Wednesday, December 19, 2012

A Warm Fuzzy...

A long while ago, the students (that happened to be) in my calculus class were all up in a tizzy and stressed out and flustered and frazzled with school. It seemed daily that there were melt downs. I tried to think of things that would be helpful and not take too much time that would ease their situation. I did few things, including this activity.

I didn't know if the following thing would work (and it actually took some time), but since that day, I've seen the students file this sheet in the plastic sheet on their binders, so they can look at it when they need to. I just saw one the other day, and it reminded me about it.

Now, I'm guessing it will only work with students who know each other well and have some history with each other. My students, for example, have been in math classes together for at least 4 years. They're the epitome of the dysfunctional siblings ... in a good way ... mostly.

I copied this sheet onto pretty paper:

Then each kid wrote their name in the box at the top. Then each kid had to write something nice about themselves (a memory or a compliment) on the first line.

Then we rotated the papers in one direction, and then each kid had to write something nice (memory/compliment/...) about the named kid at the top of the paper. Then we kept rotating in this fashion until the paper made it back to the original student.

Now this is something the student can keep forever and look back on when they need a boost.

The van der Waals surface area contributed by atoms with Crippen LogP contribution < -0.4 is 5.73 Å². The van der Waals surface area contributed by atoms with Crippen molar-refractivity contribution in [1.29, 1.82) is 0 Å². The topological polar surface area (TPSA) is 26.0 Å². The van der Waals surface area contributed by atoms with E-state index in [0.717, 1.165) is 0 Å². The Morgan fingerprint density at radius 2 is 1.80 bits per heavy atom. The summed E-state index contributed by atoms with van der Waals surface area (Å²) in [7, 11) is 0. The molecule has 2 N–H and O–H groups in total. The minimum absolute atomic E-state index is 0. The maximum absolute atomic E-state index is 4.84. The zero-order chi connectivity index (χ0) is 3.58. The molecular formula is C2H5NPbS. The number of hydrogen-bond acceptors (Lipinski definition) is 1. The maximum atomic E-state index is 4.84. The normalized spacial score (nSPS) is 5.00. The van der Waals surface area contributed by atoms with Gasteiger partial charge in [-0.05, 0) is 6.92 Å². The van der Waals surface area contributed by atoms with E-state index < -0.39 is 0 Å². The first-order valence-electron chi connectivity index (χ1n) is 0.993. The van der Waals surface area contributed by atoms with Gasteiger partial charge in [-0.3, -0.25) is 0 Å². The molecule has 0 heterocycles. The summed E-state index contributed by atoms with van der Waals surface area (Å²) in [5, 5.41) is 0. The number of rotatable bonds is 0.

Of course, I had to preface the activity with some time where each person had to scan the room and reflect on memories. They were also reminded about "bad" "mundane" sentences: (you are very nice) versus awesome statements (I love that you helped me with ____ when I was feeling ____).

I have 22 kids in class, and it probably took that long. So I'm guessing it has to be on a day when you can afford that time. Don't know if/when I'll do it for another class, but at the time, it seemed needed for my little stress buckets.


  1. >>Now this is something the student can keep forever and look back on when they need a boost.

    So true. My 7th grade math teacher had us do this same activity! After 10+ years and many moves, I'm pretty sure I still have that sheet of yellow legal pad paper!

  2. Cool! I too still have my "book" from when I did this in 2001 with my New Jersey students.